As a divorced parent, you may be wondering who will receive advance child tax credit payments between you and your former spouse. Reach out to our experienced family law attorney today for legal advice regarding this complex situation. If you have any further questions regarding advance child tax credit payments, who qualifies for these payments, and who should receive them between divorced payments, continue reading.
What is the advance child tax credit payment?
The advance child tax credit is a part of the American Rescue Plan which bumped up the child tax credit to $3,000 per child as well as an additional $600 benefit for children under the age of 6 for the 2021 tax year. This plan was signed into law in March by President Biden. Half of the credit will be sent to parents in advance payments monthly from July to December 2021. These payments will average $250 per child or $300 for children under 6.
Who is eligible for advance child tax credit payments?
Eligibility for advance child tax credit payments is income-based. Families with 2020 or 2019 adjusted gross income of less than $75,000 for single parents and $150,000 for a married couple filing jointly with children 17 and under are eligible for full credit. The credit ends for individuals earning $95,000 and married couples with an income of $170,000 or more filing jointly. These families are still eligible for the regular child tax credit, just not for the advances.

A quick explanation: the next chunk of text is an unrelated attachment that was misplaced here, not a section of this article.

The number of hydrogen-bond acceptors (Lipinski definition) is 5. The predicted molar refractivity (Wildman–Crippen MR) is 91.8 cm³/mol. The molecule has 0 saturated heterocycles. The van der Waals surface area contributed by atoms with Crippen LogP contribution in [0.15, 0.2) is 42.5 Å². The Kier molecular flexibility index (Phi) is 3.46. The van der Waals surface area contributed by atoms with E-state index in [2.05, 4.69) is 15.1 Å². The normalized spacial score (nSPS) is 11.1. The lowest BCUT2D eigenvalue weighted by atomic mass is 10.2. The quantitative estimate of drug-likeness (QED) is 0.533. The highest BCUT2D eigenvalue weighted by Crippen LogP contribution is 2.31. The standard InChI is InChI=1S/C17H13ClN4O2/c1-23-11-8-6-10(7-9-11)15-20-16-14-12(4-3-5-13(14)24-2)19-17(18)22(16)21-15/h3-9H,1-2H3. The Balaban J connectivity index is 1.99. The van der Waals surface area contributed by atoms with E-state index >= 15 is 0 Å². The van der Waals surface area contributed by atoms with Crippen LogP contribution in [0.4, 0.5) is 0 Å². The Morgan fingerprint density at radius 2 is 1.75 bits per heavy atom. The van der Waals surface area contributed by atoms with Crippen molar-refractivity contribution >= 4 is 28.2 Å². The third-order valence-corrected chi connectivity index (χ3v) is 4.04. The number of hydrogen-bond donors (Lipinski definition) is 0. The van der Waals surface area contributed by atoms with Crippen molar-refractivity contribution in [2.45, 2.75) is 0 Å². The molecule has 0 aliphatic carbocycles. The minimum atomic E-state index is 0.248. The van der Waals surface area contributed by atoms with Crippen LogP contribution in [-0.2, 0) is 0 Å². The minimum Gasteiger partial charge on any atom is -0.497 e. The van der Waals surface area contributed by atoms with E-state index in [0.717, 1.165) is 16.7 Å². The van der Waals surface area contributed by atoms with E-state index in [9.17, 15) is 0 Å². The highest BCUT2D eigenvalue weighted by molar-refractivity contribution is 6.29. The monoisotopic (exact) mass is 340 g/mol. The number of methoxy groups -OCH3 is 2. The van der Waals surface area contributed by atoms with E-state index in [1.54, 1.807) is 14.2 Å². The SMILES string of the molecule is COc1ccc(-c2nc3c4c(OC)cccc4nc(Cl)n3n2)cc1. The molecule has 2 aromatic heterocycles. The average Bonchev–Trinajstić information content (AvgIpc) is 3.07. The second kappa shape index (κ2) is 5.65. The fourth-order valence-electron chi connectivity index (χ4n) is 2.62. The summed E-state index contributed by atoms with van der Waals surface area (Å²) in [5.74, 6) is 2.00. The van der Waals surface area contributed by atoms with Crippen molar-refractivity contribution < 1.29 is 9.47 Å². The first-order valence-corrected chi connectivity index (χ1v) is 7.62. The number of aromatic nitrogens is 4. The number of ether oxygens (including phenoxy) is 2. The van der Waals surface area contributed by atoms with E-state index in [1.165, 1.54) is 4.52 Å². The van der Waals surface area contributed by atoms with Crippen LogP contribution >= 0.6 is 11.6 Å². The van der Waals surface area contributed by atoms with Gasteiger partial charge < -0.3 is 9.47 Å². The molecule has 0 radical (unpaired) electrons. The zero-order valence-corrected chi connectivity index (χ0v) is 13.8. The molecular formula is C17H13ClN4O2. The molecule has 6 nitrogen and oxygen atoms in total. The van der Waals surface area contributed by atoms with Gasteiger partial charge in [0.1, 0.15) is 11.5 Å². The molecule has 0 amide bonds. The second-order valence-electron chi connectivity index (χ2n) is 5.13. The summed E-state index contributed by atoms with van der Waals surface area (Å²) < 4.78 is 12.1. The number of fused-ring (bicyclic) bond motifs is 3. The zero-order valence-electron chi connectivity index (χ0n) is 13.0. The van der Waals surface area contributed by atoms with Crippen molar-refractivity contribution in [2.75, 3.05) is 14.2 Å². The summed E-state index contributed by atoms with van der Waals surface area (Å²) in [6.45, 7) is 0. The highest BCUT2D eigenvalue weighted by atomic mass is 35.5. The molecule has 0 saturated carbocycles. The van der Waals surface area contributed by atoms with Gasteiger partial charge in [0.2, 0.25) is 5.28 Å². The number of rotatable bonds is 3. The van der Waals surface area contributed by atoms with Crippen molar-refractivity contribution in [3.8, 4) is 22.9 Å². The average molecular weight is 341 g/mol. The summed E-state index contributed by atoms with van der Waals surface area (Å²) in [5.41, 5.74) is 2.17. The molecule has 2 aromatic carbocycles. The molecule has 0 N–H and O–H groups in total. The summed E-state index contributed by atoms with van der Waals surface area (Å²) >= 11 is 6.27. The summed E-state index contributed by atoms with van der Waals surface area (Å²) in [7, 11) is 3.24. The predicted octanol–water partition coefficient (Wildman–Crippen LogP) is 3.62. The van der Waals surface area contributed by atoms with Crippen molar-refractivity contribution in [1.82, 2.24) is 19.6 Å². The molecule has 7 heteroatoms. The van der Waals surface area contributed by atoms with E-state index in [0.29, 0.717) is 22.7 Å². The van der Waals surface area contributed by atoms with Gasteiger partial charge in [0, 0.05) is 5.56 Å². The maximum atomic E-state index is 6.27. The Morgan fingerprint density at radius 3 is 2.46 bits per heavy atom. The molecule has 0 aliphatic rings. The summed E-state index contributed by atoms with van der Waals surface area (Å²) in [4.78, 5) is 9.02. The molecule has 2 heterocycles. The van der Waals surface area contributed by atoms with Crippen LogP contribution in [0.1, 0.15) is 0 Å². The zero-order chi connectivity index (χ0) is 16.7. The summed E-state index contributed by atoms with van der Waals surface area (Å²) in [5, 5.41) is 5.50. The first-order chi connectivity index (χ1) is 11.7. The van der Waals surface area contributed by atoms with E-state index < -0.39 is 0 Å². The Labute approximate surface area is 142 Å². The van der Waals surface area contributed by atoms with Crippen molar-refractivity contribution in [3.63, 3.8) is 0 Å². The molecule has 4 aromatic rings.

Who gets the advance child tax credit payments between divorced parents?
Physical custody is awarded to the parents with whom the child spends more nights of the week. They are also responsible for providing the child with a stable home, clothing, food, education, and more basic necessities. This parent is also referred to as the custodial parent. However, in some cases, the parents can split physical custody equally where the child spends equal nights between the two parent’s homes.
The custodial parent will generally claim the child for tax purposes. If you are a custodial parent, you should receive these payments as long as you qualify for advance child tax credit payments. However, there are some circumstances that may complicate this process. For example, some divorced parents might alternate their years of claiming the child as dependents. If you have found yourself in a similar situation and are struggling to determine who should receive these payments, it is recommended that you reach out to an experienced family law attorney who will help you rectify the situation and come to a conclusion that is best for everyone involved.
If you have any further questions regarding advance child tax credit payments, reach out to our experienced New Jersey family law attorney today.
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If you require strong legal representation for matters of divorce and family law in Rumson, Monmouth County, or anywhere in New Jersey, contact The Law Offices of Paone, Zaleski & Murphy to schedule a consultation with one of our experienced attorneys today.